HIV prevention drug Truvada difficult for some to access in Alberta

In this file photo, a doctor holds Truvada pills at her office in San Francisco.
In this file photo, a doctor holds Truvada pills at her office in San Francisco. Jeff Chiu/AP

An effective but expensive treatment to prevent the transmission of HIV is proving difficult for some Albertans to access.

Truvada is a prescription medication which had initially been used as a treatment for HIV. After further research, it was discovered the drug could be used as a form of pre-exposure prophylaxis (PrEP), or preventative treatment, when taken daily and used in conjunction with safer sex practices. Studies show Truvada is 95 to 99 per cent effective in preventing the transmission of HIV.

The biggest hurdle for those attempting to access Truvada is cost.

“In Alberta, a PrEP prescription out of pocket is probably going to cost about $800 to $900 (per month),” said Andrea Carter, director of programs for HIV Community Link. “It is currently not covered under the public provincial drug plan.”

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In 2016, the national Common Drug Review recommended the provinces add Truvada to the public drug benefit list (formularies) provided it is dispensed through a sexual health program and that the cost of the drug comes down.

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“We need to make sure we’re working together with our partners across the country to be able to get the best price possible for the drug for Albertans,” Associate Health Minister Brandy Payne said.

“Unfortunately, I don’t have an update today on the timeline (for public drug benefit coverage). It is something we are hearing from our partners in community organizations and across the province that this is a priority.”

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On July 26, Health Canada approved applications by three companies to manufacture a generic version of Truvada. Those products bear some version of the name Emtricitabine/Tenofovir disoproxil fumarate — the two elements which make up Truvada.

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Teva Pharmaceuticals told Global News its generic version of Truvada started to be shipped across Canada last Thursday, with the drug expected to be available within the “next several days.”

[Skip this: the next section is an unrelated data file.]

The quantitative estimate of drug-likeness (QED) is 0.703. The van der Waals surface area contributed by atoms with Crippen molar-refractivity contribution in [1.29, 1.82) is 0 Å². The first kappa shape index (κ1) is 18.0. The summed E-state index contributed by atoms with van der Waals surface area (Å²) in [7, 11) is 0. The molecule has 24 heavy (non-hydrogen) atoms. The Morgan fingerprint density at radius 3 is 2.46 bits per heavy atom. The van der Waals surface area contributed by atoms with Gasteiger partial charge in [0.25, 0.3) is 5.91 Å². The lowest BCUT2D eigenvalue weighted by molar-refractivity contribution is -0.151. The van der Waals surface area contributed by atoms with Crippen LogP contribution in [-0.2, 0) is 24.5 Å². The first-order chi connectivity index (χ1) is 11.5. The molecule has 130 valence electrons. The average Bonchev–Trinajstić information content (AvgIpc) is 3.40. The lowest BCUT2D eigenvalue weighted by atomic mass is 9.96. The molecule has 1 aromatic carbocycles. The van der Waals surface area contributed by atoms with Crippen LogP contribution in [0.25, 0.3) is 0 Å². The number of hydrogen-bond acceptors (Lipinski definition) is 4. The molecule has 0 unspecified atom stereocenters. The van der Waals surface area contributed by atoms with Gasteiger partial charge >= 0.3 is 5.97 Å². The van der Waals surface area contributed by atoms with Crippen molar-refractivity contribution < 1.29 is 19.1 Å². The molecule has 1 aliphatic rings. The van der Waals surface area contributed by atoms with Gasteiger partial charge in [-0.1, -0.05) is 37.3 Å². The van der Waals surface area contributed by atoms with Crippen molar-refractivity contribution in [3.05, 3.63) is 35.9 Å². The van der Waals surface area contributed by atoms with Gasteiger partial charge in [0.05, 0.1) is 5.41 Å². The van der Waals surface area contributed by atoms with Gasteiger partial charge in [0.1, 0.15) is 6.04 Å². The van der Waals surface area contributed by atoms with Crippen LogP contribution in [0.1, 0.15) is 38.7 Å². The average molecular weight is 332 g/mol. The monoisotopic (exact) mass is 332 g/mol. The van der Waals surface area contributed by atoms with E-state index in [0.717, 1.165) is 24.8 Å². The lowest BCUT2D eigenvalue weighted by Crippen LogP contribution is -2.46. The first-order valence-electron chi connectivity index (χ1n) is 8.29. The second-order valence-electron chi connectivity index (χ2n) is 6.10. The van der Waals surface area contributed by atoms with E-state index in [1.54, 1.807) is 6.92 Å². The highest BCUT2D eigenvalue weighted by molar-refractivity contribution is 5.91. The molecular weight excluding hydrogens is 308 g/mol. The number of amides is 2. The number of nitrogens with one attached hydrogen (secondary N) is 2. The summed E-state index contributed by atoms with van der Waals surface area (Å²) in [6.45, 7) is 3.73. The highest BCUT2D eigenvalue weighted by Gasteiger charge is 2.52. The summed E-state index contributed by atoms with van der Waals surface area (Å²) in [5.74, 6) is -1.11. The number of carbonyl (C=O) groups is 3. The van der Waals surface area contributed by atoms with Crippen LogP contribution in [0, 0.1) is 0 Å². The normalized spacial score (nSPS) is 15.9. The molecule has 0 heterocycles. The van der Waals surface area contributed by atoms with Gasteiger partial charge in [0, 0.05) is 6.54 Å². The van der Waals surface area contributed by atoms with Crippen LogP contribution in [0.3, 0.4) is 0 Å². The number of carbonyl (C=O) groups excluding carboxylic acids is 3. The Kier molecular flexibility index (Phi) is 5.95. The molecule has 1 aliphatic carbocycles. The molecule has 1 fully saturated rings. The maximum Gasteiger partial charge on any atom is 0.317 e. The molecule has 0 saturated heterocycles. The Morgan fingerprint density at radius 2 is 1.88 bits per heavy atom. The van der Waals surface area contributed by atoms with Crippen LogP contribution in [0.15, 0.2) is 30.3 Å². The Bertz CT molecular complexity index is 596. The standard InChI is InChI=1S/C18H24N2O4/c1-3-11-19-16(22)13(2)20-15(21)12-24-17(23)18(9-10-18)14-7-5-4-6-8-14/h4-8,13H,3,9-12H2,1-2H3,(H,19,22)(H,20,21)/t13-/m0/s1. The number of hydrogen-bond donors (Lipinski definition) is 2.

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“In Canada, when a generic first comes to market, it’s usually at about 70 per cent of the original cost,” Carter said. “It will certainly encourage the process of getting it on the public formularies.”

In a statement to Global News, Teva said pricing for the drug is under review.

“The Teva Canada product will be less expensive than current brand pricing. Pharmaceutical pricing is highly regulated in Canada and the Pan Canadian Drug Alliance establishes prices for products covered by provincial formularies.”

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Carter said some private health benefit plans cover the cost of Truvada, but that access through those means is hardly universal.

“Unfortunately, it’s not very clear which private plans (or) which providers will cover part or all of a PrEP prescription,” Carter said. “I know some people in Calgary who will be with ‘Company A’ and have 100 per cent coverage. Other people are also with ‘Company A’ and have 50 per cent coverage. And, another person with ‘Company A’ has zero coverage.”

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Those who are in a relationship with a partner who is HIV-positive, engage in sex with those of unknown HIV status, have multiple sex partners, or have been diagnosed with other sexually transmitted infections in the past six months are all considered at a high risk for HIV transmission and could be candidates to take Truvada.

In 2016, there were 282 new HIV infections in Alberta. Carter believes better access to Truvada would result in fewer cases in the province.

“If people at highest risk have an option to prevent HIV, that’s going to make a big difference.”

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